Omagh bombing 'could have been prevented'

Omagh bomb scene Twenty-nine people, including a woman pregnant with twins, were killed in the 1998 attack

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The 1998 Omagh bombing could and should have been prevented, a court has heard.

Lawyers for the father of one of those killed in the atrocity claimed there was enough intelligence available before the terror strike.

Michael Gallagher is seeking to judicially review Northern Ireland Secretary Theresa Villiers' decision to rule out a public inquiry.

His son Aiden was among 29 people, including a woman pregnant with twins, who died in the Real IRA attack.

'Duty to investigate'

Together with relatives of some other victims, Mr Gallagher is campaigning for a cross-border investigation into allegations that the security services could have done more to thwart the bombers.

They took their battle to the High Court in Belfast after Mrs Villiers announced last September that there were insufficient grounds to justify a further inquiry.

She said that a continuing investigation by the police ombudsman was the best way to address any outstanding issues.

But Mr Gallagher's London-based senior counsel has contended that the state has a duty to investigate.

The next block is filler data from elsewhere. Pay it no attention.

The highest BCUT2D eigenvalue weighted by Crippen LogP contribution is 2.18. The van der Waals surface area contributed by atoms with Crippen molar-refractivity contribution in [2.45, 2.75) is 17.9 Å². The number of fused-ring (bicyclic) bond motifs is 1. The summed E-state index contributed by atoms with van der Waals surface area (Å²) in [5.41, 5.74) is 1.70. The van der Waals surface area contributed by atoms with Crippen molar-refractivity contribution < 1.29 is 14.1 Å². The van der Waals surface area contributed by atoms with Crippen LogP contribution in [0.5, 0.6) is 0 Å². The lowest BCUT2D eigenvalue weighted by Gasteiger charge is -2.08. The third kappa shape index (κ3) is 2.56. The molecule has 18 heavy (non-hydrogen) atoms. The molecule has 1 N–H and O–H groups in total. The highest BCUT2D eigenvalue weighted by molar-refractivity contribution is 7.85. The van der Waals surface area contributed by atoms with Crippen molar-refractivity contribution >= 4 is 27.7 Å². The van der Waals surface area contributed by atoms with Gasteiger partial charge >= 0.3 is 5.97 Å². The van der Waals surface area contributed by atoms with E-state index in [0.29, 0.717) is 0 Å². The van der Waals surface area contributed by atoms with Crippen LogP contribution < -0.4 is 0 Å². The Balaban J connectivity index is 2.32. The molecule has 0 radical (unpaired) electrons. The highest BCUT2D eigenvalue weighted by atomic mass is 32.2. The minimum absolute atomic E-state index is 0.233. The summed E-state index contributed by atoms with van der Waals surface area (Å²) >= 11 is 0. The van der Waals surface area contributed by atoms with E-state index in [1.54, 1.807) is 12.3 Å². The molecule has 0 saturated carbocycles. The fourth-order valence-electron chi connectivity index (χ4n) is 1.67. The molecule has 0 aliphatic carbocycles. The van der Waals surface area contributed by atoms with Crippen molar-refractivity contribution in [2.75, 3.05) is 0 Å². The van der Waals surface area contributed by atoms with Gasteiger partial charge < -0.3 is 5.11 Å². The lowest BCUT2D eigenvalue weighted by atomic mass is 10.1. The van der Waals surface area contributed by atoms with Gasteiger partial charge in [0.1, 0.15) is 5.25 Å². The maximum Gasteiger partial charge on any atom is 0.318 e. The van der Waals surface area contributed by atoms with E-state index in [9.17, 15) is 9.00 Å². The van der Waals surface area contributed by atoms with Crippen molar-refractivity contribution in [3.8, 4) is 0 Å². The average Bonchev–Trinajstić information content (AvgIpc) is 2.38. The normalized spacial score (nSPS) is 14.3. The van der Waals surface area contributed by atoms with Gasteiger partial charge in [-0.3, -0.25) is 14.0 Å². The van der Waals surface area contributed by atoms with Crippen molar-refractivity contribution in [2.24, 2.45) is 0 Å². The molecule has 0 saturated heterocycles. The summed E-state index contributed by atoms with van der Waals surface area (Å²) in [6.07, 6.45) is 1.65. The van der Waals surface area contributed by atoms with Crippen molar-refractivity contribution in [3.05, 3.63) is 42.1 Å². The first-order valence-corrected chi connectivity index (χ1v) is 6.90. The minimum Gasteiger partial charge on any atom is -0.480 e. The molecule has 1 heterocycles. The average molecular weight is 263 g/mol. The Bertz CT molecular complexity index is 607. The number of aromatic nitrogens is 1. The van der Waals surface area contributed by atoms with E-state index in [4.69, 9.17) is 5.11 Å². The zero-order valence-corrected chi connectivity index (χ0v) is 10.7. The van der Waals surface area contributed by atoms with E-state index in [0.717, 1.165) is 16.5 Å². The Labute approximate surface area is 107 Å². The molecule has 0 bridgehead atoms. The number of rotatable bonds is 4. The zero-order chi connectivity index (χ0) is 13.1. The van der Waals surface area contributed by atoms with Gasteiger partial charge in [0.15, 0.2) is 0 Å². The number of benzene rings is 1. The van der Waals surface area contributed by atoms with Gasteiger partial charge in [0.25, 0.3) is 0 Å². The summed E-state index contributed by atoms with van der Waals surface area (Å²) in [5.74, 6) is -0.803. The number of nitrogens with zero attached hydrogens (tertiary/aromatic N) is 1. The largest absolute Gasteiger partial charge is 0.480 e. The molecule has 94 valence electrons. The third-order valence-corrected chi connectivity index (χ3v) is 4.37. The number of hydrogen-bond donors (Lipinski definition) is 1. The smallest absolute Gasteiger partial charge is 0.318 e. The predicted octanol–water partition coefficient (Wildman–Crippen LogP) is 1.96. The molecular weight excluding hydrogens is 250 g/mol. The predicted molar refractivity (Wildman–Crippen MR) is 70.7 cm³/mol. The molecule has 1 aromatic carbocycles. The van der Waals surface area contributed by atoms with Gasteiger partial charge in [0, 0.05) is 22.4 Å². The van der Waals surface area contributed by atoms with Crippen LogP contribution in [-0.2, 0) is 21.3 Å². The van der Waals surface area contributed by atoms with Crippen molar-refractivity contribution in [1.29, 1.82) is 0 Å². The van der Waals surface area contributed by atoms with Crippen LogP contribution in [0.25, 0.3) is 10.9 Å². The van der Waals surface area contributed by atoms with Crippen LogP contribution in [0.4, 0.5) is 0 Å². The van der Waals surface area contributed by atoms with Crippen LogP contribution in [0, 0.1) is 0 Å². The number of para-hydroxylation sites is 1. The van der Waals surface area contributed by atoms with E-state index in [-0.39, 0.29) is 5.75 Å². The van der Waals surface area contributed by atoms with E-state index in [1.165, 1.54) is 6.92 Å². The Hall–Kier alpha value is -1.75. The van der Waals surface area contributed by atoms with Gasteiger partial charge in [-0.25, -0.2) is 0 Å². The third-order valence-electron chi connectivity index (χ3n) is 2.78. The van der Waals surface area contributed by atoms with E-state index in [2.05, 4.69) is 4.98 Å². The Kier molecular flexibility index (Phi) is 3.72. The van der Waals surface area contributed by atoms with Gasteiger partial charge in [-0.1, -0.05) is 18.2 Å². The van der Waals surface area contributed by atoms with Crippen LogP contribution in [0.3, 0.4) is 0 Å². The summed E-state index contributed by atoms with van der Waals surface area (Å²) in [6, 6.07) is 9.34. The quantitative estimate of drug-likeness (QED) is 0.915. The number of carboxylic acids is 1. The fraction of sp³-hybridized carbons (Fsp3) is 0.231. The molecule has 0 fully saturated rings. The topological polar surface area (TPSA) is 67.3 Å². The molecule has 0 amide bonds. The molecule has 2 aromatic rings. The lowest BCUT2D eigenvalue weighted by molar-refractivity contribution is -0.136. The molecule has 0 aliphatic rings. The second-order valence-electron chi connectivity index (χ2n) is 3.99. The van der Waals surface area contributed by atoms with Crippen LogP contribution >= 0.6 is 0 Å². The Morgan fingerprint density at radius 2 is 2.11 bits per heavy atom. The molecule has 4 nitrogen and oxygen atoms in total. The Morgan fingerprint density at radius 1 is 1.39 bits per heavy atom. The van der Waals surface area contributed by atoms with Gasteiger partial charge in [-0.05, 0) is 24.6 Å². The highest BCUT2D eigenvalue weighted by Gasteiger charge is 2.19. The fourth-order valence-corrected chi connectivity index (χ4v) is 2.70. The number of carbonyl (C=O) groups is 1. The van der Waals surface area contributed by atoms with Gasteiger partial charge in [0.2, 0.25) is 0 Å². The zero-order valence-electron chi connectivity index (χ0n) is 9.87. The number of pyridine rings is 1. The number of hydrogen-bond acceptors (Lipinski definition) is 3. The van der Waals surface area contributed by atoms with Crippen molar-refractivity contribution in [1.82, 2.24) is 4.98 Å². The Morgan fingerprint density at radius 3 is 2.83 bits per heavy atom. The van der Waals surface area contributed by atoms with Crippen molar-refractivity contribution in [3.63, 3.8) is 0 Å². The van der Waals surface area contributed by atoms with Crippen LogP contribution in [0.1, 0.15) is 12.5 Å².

Central to the case are obligations contained in the Human Rights Act that came into force in 2000, two years after the Omagh bombing.

They include duties of prevention and investigation as part of an Article 2 requirement to protect life.

Ashley Underwood QC contended that much of the investigative material only emerged after the Act was brought in.

He set out a series of claims from intelligence sources that they told of terrorist plans in the run-up to the attack.

"There is an arguable case that the state could and should have prevented the atrocity at Omagh," Mr Underwood said.

Infiltrated

"That then, at least in principle, gives rise to an Article 2 investigative duty.

"That duty extends to investigating whether the state could, in fact, have stopped the murders."

Mr Justice Treacy was told that all investigations into Omagh so far have not even cumulatively addressed the question of whether it could have been prevented.

Mr Underwood also examined claims made by a number of agents who infiltrated republican ranks, including Kevin Fulton and US spy David Rupert.

At one stage he contended there was a real prospect that tracking equipment had been placed in the bomb car.

The court also heard claims that the terrorists behind a series of attacks leading up to Omagh were being monitored.

Mr Underwood, seeking leave to advance to a full judicial review hearing, said that if an Article 2 obligation existed then the secretary of state had got it wrong.

Reserving judgment on the application, Mr Justice Treacy said he wanted to review the submissions.

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